Photos – Kate Williams
Putting the ink into think, Howard Barker’s No End of Blame is as powerful and poignant, perhaps even more so, today, as it was when written, nearly forty years ago. Freedom of speech, however unpalatable it is to despots and democrats alike, is a focal point in this epic sixty year sweep of history, art and geopolitical shape shifting.
The play begins on the slopes of a Carpathian mountain side in 1918. The Carpathians, home of the castle keep of the caped count of vampiric folk lore, whose corpuscular calorie intake seems anaemic compared to the catastrophic blood bath that was World War I.
Here, a semi naked woman, has been captured by a Hungarian soldier, Grigor, forced to pose at gunpoint, as he captures her on paper, sketching her posterior for posterity. His brother in arms and art, Bela, wants to kiss her, a romantic euphemism for raping her. Meet our protagonist, a predator with a poetic soul.
Surviving the war, Bela goes to Russia to continue his studies in art, but finds painting pointless, finding the immediacy of the cartoon contemporary, cutting, and concise.
It's a “I ink, therefore I am” moment and catapults him into a career that brings both popular acclaim and political antagonism, posing the question, what is the purpose of art? And so the conflict between the public good and artistic purity is canvassed and the abstract values of truth taken between the teeth, tussled, mauled, ravaged in a rollicking, robust cut and thrust piece of theatre.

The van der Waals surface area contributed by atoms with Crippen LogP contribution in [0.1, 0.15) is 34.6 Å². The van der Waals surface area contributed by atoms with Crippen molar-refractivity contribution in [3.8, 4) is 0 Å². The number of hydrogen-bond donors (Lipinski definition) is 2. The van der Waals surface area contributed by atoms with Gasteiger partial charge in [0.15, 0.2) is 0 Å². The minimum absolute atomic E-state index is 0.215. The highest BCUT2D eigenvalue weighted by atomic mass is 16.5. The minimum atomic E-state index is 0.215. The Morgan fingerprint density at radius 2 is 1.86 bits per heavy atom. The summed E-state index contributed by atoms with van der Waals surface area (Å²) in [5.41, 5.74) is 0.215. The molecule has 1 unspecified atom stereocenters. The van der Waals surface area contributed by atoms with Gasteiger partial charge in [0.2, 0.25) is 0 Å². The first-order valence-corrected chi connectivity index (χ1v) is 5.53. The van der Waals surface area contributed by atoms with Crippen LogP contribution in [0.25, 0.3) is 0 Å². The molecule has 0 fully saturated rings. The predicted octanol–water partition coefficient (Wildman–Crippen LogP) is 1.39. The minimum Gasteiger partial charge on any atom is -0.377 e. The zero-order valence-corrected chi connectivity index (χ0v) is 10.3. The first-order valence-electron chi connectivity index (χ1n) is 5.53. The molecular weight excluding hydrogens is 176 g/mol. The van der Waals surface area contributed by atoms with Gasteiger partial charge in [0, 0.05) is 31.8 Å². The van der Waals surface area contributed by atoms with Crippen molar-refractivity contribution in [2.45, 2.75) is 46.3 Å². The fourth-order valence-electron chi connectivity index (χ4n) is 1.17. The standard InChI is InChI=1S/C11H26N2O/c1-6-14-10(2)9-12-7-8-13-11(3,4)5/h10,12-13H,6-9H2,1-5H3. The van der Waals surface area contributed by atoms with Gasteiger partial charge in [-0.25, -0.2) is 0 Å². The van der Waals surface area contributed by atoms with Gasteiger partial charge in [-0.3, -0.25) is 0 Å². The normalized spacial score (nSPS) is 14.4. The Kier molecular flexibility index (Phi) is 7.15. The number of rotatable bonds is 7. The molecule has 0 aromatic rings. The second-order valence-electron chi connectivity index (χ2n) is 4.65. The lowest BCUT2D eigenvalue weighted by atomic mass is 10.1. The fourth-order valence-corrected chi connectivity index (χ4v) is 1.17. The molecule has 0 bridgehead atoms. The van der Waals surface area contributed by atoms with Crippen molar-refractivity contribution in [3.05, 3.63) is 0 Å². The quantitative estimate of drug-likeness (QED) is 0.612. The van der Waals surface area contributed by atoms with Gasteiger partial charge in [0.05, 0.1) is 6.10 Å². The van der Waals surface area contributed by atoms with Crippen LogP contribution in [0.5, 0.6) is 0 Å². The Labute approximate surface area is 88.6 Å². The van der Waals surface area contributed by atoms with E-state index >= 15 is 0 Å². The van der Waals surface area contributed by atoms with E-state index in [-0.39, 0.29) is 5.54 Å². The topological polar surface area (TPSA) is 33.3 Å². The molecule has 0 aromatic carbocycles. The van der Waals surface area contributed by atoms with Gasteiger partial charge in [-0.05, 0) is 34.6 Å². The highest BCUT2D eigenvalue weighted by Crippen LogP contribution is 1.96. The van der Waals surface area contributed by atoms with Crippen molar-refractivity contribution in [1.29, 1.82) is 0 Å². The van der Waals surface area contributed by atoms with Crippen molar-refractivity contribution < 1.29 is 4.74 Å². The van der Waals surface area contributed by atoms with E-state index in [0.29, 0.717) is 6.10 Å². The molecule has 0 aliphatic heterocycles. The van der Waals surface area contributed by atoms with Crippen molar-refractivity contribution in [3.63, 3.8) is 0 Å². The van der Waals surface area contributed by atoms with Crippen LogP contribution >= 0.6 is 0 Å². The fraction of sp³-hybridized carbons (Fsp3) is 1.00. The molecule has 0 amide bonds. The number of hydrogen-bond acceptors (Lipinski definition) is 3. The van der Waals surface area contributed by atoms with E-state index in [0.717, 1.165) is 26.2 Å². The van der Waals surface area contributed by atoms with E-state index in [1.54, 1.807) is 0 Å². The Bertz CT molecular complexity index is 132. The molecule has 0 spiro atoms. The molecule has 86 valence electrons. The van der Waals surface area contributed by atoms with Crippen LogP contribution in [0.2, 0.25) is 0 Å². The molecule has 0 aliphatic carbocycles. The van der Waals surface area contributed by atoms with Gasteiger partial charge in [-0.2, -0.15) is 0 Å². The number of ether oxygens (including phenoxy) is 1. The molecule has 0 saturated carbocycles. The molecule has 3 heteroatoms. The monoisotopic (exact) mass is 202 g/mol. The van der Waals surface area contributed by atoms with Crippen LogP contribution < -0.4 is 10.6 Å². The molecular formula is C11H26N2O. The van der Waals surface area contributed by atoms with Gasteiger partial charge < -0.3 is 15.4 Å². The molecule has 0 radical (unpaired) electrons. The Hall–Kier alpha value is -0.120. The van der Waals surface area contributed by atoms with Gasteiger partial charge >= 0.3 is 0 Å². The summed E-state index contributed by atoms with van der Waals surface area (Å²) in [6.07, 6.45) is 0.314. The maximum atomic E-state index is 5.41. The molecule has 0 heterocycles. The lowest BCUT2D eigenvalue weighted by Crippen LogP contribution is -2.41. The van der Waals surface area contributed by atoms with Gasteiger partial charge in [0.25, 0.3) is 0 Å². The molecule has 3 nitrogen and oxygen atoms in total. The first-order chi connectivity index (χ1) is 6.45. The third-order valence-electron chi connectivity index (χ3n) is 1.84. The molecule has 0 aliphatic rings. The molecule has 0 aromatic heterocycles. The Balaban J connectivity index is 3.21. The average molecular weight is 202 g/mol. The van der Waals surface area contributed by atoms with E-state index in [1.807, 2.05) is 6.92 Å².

Lusty, athletic, vital, No End of Blame gives the English vocabulary and vernacular a vigorous workout, as it deals with powerful and potent ideas and personalities.
There’s no end of blame for director Damien Ryan. Blame him for marshalling and coalescing a coruscating ensemble of precision performers. If this cast were a football team, a premiership would be a fait accompli. Here is a team, a troupe, whose facility with speech and stage craft is scintillating,
Captained by Akos Armont as Bela, this phalanx of players create a virtually seamless entity of engaging entertainment, a harmony of hefty, heady, harrowing and haunting characterisation and imagery, images and the performances that take root in the mind very quickly, and linger long after the play's finale.
Sam O’Sullivan, Angela Bauer, Amy Usherwood, Danielle King, Lizzie Schebesta, Bryce Youngman and Monroe Reimers make up this exemplary ensemble, imbuing it with a palpable esprit de corps, creating one of the nonpareil productions to grace the Sydney stage this year.
This production also contains original cartoons drawn by two of Australia’s great political cartoonists as well as drawings as well as drawings by Archibald prize winning artist, Nicholas Harding.
Melanie Liertz design of raked stage and sails of canvas suggest life is always meant to be easel, pitched, askew, sloped, inclined to aspire and to fall, the troughs and peaks of existence. Technical production values are first class with lighting by Fausto Brusamolino and sound by Alistair Wallace.
Like all of Howard Barker's plays, No End of Blame is a play to be experienced rather than explained. Powerful, honest and transfixing it is an epic theatrical exhibition well executed in an intimate environment.
To miss it will cause no end of blame.
Sport for Jove presents
No End of Blame
by Howard Barker
Directed by Damien Ryan
Venue: Reginald Theatre, Seymour Centre
Dates: 12 – 28 October 2017